by K.M. Zahrt
This isn’t a spoiler. If you aren’t up to date with the latest episode of AMC’s Mad Men, don’t worry. If nothing else, I’ll make the case that you should tune in for this, the first half of the first half of the seventh and final season. I put it that way because, following the success of Breaking Bad‘s final season, which was split into two blocks of eight episodes that aired nearly a full year apart, this victory lap for Mad Men will follow the same format.
Much ado has been made in the media outlets about the weak ratings of this season’s premiere, “shedding 1.1 million viewers” since last season (Toomer, Huffington Post, April 14, 2014). Almost in the same sentence, these reports counter that with what feels like fans making excuses for the low ratings: “Mad Men has never been able to attract the amount of viewers fellow AMC shows The Walking Dead and Breaking Bad commanded, but it normally performs pretty steadily in the ratings department.”
From my experience as a viewer, the first two seasons were the most interesting. At that time, the show was new and fresh with a magnetic quality that won over my interest like Don Draper closing on a client. In the early episodes, the praised historical element of the show weaved throughout the narrative seamlessly. In season three, that magic seemed to fade, but was still strong enough to carry interest from seasons one and two.
Throughout seasons four, five, and (most of) six, it seemed as though Mad Men was inching toward the all-too-long list of former TV hits that tried to make their moment in the sun last longer and got burned. Although season six had a sprinkling of really interesting episodes, you wouldn’t need a full hand of fingers to count them all. As for the rest of the episodes from seasons four through six, let me sum them up for you: So-and-so is mad at so-and-so for such-and-such, and Don is being a mysterious douche bag, but so-and-so will eventually settle the score or get over it, and we won’t remember all that much about it once the next season starts. Also, as the plots seemed to lose direction, that historical element of the show was forced to the forefront only to demonstrate how it worked better as a backdrop.
During those years, I kept watching largely because it was something I did with my wife, but it’s likely I would’ve dropped the show from my queue entirely if that wasn’t the case. There seems to be some evidence to suggest my experience wasn’t isolated. According to Rick Kissell at Variety, “Mad Men’s ratings peak to date was its fifth-season premiere in March 2012 — the first episode of the show in 17 months — which drew 3.54 million and a 1.2 rating in adults 18-49″ (April 14, 2014). And, I would guess, the low ratings of the seventh season premiere were a result of a steady drop-off of regular viewers ever since.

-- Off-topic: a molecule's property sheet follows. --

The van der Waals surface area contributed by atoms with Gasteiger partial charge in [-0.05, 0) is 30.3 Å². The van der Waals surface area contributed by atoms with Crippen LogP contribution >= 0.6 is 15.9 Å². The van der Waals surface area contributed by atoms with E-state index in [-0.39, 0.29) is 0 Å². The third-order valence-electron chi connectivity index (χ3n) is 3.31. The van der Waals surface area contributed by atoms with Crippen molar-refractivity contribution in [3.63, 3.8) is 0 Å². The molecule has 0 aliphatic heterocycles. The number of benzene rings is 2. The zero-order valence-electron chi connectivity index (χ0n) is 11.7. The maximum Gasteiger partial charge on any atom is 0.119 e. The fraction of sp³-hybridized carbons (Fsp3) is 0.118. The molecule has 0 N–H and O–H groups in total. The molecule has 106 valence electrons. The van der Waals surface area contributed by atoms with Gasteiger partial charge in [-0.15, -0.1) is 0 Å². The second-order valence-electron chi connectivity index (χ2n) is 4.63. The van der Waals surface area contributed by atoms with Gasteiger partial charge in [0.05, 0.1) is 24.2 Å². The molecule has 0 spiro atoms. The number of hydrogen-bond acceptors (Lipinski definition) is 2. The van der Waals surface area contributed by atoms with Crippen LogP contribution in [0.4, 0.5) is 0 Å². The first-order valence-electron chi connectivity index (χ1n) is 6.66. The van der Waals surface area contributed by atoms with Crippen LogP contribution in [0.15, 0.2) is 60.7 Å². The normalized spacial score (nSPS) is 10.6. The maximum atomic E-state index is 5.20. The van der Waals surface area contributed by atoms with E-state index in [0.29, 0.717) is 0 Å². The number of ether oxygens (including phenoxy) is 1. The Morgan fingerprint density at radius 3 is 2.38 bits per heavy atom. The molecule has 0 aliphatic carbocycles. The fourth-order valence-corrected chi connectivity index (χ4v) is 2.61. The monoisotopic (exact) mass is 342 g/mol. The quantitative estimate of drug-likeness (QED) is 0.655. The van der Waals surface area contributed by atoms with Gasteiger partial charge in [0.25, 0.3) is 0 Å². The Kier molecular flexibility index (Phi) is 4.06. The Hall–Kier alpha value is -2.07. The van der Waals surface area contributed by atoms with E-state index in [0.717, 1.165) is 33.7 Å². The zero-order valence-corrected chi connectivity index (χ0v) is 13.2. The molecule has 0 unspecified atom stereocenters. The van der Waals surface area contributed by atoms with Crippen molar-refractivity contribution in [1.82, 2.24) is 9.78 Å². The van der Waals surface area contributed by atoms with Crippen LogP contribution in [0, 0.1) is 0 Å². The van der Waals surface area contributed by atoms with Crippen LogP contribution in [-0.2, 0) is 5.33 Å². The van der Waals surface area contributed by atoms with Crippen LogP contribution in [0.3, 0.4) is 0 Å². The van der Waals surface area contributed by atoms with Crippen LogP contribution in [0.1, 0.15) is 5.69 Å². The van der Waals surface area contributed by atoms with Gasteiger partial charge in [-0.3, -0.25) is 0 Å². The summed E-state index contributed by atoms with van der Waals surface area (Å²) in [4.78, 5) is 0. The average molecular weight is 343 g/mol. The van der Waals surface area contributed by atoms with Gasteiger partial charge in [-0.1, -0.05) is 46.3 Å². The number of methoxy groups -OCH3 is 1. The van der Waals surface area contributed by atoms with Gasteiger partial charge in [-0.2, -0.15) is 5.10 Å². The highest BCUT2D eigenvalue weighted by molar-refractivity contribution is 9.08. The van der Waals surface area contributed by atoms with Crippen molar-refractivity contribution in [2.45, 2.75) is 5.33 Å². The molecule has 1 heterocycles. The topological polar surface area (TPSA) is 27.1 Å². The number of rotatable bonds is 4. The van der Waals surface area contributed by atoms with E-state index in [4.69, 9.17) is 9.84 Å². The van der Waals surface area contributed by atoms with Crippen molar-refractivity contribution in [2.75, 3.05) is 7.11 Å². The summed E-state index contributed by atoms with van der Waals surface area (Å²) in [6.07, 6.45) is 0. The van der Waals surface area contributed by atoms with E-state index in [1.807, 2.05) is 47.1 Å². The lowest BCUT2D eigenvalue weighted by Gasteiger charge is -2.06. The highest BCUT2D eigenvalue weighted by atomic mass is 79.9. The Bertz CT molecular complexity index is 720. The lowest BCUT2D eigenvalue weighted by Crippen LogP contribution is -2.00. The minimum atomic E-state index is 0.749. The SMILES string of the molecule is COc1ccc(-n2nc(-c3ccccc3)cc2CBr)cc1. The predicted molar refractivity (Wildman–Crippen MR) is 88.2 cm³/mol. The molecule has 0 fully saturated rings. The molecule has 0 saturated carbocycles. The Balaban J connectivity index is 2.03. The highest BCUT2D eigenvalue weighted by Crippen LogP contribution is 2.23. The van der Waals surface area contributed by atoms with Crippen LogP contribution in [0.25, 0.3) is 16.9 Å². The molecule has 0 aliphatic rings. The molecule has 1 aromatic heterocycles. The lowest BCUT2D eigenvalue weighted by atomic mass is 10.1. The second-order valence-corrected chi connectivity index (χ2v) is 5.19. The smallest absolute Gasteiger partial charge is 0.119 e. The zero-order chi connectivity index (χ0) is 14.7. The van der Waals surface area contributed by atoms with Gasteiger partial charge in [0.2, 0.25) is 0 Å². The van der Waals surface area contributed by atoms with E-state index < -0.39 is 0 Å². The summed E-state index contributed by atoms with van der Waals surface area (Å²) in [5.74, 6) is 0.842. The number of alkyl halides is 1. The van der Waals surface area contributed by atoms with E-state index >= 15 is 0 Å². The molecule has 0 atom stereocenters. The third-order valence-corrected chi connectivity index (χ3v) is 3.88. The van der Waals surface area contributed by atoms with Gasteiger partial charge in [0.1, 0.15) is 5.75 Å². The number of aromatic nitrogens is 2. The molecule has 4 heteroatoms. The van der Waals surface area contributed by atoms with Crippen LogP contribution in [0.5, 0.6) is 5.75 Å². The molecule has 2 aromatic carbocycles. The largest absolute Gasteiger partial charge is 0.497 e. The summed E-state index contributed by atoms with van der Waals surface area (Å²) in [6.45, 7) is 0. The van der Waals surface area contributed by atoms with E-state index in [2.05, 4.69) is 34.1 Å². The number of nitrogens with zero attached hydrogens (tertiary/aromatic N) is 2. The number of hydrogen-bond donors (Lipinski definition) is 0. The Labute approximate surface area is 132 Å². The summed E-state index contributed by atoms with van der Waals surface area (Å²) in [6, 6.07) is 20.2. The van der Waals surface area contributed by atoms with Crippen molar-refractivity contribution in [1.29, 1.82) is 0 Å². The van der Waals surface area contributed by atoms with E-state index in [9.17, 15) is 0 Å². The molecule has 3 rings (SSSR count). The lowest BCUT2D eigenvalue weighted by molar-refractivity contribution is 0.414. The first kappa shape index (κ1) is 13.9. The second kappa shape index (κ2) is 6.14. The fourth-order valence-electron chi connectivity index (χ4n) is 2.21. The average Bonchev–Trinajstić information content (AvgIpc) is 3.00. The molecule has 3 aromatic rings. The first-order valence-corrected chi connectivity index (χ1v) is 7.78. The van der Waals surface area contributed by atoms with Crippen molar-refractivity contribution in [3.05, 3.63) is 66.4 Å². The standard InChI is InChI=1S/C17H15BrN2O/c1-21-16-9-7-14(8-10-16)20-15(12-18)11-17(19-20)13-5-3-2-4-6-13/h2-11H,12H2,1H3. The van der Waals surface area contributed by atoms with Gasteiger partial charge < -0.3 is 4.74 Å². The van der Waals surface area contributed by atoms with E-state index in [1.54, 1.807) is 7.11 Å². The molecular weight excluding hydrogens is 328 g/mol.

But, new and lapsed viewers alike, I assure you there’s good reason to come back for this season. That magnetic, magical quality that Don once had is long gone, which ironically makes for good TV once again as he tries to deal with the post-Don Draper, alcoholic, has-been who he is now.
You don’t even have to catch up on anything you missed in seasons four through six. Here’s all you need to know:
- Don is in trouble with his latest wife, Megan, because she quit her soap-opera acting gig because Don said he was going to move to the firm’s L.A. branch, but…
- Don got in trouble with his partners at the firm, who unanimously put Don on an indefinite, paid leave (that worm, Pete Campbell, got sent instead and Megan moved to L.A. without Don to continue her acting career), and…
- Don did not tell his family that he has been put on leave.
So, jump in and catch up on the first half of the first half of the final season of Mad Man. And, once you do, listen to this great interview with creator Matthew Weiner from NPR’s Fresh Air with Terry Gross. Weiner discusses a few key elements of these episodes in depth (spoiler alert).
And, finally, if Mad Man follows directly in Breaking Bad‘s footsteps, we’ll likely see a shocking cliffhanger at the end of episode seven, causing the break before the final half of the final season to feel excruciating. You won’t want to miss out on all the buzz surrounding that anticipation.